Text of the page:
There are many unanswered questions in this model: How and why is tolerance broken to the β-cell? What is the nature of the antigens liberated by neonatal remodeling or recognized by the CD8+ T-cell in the initiating phase? Are these antigens different or identical to those that cause activation of the CD4+ T-cell system, and how do these components become antigenic? What regulatory mechanisms normally suppress the CD4+ T-cell response and how is this suppression lost? Is the role of the CD4+ T-cell mainly to orchestrate the immunological response in the islet or does the Th1-cell have specific effector functions? What is the relative importance of cytokines and the Fas/FasL system as effector mechanisms? What are the specific cellular signalling mechanisms leading to necrosis/apoptosis of the β-cell? What is the relative role of nitric oxide dependent and nitric oxide independent intracellular toxic effectors? To which extent can this model be extrapolated to human T1D? These questions are important to clarify for our future possibilities to provide rational pharmacological intervention.
The inflammatory model of T1D has been extensively reviewed (3,8,9). The purpose of this chapter is therefore to focus on three areas of the inflammatory model depicted in Figure 5.1, where we believe particular advances have been produced in the past years:
1. studies of candidate genes of susceptibility that control individual components of the inflammatory process;
2. studies on how inflammatory mediators signal β-cell necrosis/apoptsis;
3. studies of β-cell response to mediators of this process using expression profiling by DNA chip microarray or proteomic analysis to identify deleterious and protective genes induced in the β-cell during the inflammatory process.
Genetic aspects of the inflammatory model for the pathogenesis of type 1
The etiology of T1D is unknown, but it is recognized that both genetic and environmental determinants are important in defining disease risk. At least one locus that contributes strongly to T1D resides within the major histocompatibility complex (MHC) on chromosome 6p21, reviewed in Chapter 7. However, HLA genes (IDDM1) of the MHC region alone cannot explain the familial incidence of T1D and a number of non-HLA loci have been identified which have small yet significant effect on T1D risk. Non-MHC genes are likely to be important susceptibility genes of the initiation phase of T1D pathogenesis. The individual effect of each of these genes is expected to be small (λS ~ 1.1-1.2) and their identification by linkage analysis difficult. Novel analytical tools, combination of different approaches and larger sample sizes are crucial for finding non-MHC T1D susceptibility genes. In a recent T1D genome scan including 1435 T1D multiplex families, nine regions of the human genome were identified as conferring some degree of linkage to T1D (11) , the far most significant being the HLA region. For most of the other regions, except the INS (insulin) gene region ( IDDM2 ) on chromosome 11p15 and the CTLA4 gene region ( IDDM12 ) on chromosome 2q33, no obvious candidate gene has been identified. T1D susceptibility genes should therefore also be searched for by other means, one of them being studies of biological candidate genes, e.g. evaluating the genetic evidence supporting the inflammatory model for the pathogenesis of T1D. In the present chapter, we will focus exclusively on the contribution of candidate genes presumed to directly influence the pathogenetic process as shown in the inflammatory model (Figure 5.1). These candidate genes include cytokine genes, genes involved in T cell regulation and inflammation and genes involved in protective and deleterious mechanisms in the β-cell. It can be suspected that several of the events outlined in the inflammatory model for T1D is under genetic control. In Table 1, the various candidate gene variants are listed, as well as their chromosomal position and whether association to T1D has been demonstrated. For some of the polymorphisms a functional effect has been demonstrated, e.g. a correlation between specific alleles and the expression level of the transcript and/or protein or to promoter activity, suggesting a functional significance, see Table 5.1.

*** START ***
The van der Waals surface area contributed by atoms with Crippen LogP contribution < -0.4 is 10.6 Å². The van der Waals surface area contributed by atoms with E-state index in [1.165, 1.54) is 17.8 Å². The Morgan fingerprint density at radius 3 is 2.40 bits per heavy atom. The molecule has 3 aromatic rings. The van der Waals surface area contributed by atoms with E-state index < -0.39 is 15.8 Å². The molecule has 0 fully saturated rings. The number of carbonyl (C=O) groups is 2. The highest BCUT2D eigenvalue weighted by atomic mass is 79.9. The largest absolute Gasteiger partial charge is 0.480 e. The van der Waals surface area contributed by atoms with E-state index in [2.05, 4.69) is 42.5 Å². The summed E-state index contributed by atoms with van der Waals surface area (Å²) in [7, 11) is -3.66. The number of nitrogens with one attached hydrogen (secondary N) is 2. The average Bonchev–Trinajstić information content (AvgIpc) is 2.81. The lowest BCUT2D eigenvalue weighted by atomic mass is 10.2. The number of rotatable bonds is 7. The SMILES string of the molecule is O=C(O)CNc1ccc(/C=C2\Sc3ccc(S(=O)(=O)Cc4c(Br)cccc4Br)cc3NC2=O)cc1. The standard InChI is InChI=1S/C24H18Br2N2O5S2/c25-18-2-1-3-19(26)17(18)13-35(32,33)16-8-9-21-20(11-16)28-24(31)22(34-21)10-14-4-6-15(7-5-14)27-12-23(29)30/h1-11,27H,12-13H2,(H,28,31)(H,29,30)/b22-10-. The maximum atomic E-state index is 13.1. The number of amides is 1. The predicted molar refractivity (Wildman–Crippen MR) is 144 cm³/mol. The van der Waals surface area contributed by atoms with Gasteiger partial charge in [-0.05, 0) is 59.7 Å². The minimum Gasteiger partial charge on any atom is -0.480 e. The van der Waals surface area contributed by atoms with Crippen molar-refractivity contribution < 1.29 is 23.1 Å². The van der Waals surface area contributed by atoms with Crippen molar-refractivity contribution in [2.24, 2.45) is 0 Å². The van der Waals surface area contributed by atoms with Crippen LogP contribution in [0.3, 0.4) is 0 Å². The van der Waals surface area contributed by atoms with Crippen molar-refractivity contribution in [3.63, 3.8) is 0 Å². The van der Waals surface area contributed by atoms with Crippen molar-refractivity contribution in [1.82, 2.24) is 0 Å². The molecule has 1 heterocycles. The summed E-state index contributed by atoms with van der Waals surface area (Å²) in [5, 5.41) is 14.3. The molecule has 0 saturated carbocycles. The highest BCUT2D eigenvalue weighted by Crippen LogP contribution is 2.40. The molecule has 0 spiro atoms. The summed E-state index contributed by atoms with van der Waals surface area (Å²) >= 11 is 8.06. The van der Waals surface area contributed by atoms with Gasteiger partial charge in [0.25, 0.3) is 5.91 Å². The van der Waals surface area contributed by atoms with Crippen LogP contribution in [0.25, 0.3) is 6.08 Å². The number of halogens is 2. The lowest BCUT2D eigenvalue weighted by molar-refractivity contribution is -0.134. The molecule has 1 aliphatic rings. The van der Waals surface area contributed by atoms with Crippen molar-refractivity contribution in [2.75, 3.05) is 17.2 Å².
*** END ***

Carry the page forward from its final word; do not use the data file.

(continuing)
|Position In Gene||Association||Functional Significance/
|HLA||6p21||Alleles of DQA1,
DQB1, DRB1, DPB1
|Yes||Influences conformation of Ag-binding groove and thereby Ag-presentation.||Reviewed in Chapter 7, (12).|
|IL1B||2q14||Pos.+3954 C/T||Yes||Allele-dosage effect
on LPS stimulation. T-allele: Increased production
|Pos.-511, C to T||Yes||Effect on IL-1 secretion|
|IL1RN||2q14.2||Intron 2, 86bp repeat||Yes/No||2-allele: Increased expression
1/1: reduced expression
|5'UTR (HinfI)||Yes||Allele dosage effect||(21)|
|IFNG||12q14||Intron 1, CA-repeat||Yes/No||2-allele: increased in vitro expression||(22,23,24,25,26)|
|TNFA||6p21.3||Microsatellite||Yes||Specific alleles correspond to different expression-levels.||(27,28,29)|
|Pos.-308 A/G||Yes/No||Association, independent of HLA, demonstrated.||(30,31,32)|
|IL12B||5q31.1-q33.1||Pos.+1159 C/A (3'UTR)||Yes/No||Conflicting||(33,34,35,36,37,38,39)|
|IL6||7p21||Pos.-174 G/C||Yes/No||Allele dosage effect||(40,41)|
|IL10||1q31-q32||Microsatellite (Pos.-1.1 kb)||Yes||Association of same allele as in studies of Multiple Sclerosis and Rheumatoid Arthritis||(41,42,43)|
|Pos.-3223 C/T||Yes||Opposite allele of that demonstrated associated to allergy and asthma.||(46)|
Genes affecting T-cells:
|2q33||Exon 1, 3'UTR||Yes||Allele dosage effect||(51,52)|